British deception formations in World War II

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During World War II the British Army made extensive use of fictional army formations, as part of strategic or tactical military deceptions. Their use was pioneered by Dudley Clarke during the North African campaign. Clarke eventually formulated an elaborate order of battle deception (Operation Cascade) to mislead the Axis high command as to the strength of Allied forces in the region. Based on these successes the London Controlling Section made extensive use of notional formations during Operation Bodyguard - a deception operation ahead of the June 1944 Normandy Landings.

2nd Airborne Division[edit]

The division comprised a small amount of personnel and equipment, especially radio communications, which aimed to mimic the activities of a real, 10,000 strong plus, division. Its imaginary composition included the 11th Parachute Brigade, 12th Parachute Brigade, and the 13th Airlanding Brigade.[1]

The division was first referred to as part of the British II Corps of the British Fourth Army, with units based at Skegness and Grantham in Lincolnshire. For Operation Fortitude South II, the division along with the notional United States 9th and 21st Airborne Divisions were depicted as being under the direct control of the First United States Army Group and tasked with seizing key positions inland of the fictitious Pas de Calais beachheads.[1][2]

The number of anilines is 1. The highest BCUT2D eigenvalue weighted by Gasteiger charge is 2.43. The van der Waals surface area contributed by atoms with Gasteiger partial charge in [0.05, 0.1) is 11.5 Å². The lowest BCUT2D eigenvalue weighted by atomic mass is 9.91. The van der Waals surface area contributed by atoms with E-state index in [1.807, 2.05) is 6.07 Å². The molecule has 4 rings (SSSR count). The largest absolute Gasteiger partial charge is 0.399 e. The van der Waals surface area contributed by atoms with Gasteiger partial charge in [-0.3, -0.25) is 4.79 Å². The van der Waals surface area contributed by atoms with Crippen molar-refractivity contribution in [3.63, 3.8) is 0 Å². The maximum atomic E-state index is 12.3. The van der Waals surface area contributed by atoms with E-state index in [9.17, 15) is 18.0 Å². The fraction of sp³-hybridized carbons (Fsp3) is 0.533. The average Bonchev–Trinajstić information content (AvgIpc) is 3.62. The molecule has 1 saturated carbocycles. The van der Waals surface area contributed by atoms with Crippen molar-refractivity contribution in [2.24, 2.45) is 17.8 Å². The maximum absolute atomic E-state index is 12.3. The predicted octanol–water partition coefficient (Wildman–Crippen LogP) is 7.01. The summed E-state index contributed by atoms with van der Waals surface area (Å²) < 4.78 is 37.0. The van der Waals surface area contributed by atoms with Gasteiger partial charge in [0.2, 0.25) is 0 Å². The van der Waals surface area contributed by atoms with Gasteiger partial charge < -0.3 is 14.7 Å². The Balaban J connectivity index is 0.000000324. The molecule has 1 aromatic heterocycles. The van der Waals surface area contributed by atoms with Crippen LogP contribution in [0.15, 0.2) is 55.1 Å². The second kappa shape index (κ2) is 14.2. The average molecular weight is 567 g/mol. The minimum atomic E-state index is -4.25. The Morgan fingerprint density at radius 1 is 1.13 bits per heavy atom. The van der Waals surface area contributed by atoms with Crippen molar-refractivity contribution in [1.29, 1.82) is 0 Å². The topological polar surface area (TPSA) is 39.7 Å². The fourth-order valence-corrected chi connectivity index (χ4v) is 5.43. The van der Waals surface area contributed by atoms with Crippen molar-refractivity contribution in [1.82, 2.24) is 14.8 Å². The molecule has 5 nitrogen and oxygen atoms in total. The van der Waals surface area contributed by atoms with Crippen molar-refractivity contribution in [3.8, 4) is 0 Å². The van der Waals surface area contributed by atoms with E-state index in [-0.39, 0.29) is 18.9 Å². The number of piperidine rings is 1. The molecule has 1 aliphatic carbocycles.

In the aftermath of Fortitude South, the notional 2nd Airborne Division, the notional United States 9th and 21st Airborne Divisions and the real United States 17th Airborne Divisions were used to depict an airborne threat to the Kiel-Bremen area in support of Operation Market Garden.[3]

The division was disposed of in December 1944, by announcing that it had been disbanded to provide replacements for the 1st and 6th Airborne Divisions.[1]

4th Airborne Division[edit]

4th Airborne Division was part of Operation Cascade, a 1943 order of battle deception during the North African campaign, and initially based in Palestine.[4]

The division comprised both fictitious and real units. In 1941 Dudley Clarke had conducted Operation Abeam, to play on Italian fears of airborne assault, in which he created the 1st SAS Brigade. During 1941 and 1942 it formed part of Clarke's non-specific plans to deceive the Axis command as to the true size of Allied forces in the region. By the end of 1942 airborne units were training in the Middle East; one such unit, the 4th Parachute Brigade, was combined with 1st SAS to become the 4th Airborne Division. In addition, the division notionally included the 7th Parachute Brigade (comprising Greek Squadrons, Special Forces, and a French Parachute Battalion).[4]

In June 1943, the 4th Parachute Brigade completed training and was assigned to 1st Airborne Division; it was replaced in the 4th Airborne Division by the fictional 6th (Gurkha) Parachute Brigade (comprising the 6th Battalion, 6th Gurkha Regiment, the 160th Parachute Regiment (Gurkha), and the 161st Parachute Regiment (Gurkha)).[4]

The 4th Airborne Division was utilised as part of the fictional British Twelfth Army during Operation Barclay (where it was supposed to be destined for an assault on Greece and Crete) and Operation Zeppelin (where it was presented as part of a simulated threat to Crete).[4]

Unlike most of the other British airborne divisions, 4th Airborne was given an individual insignia. This took the form of an open white parachute with black wings on a blue background.[4]

5th Airborne Division[edit]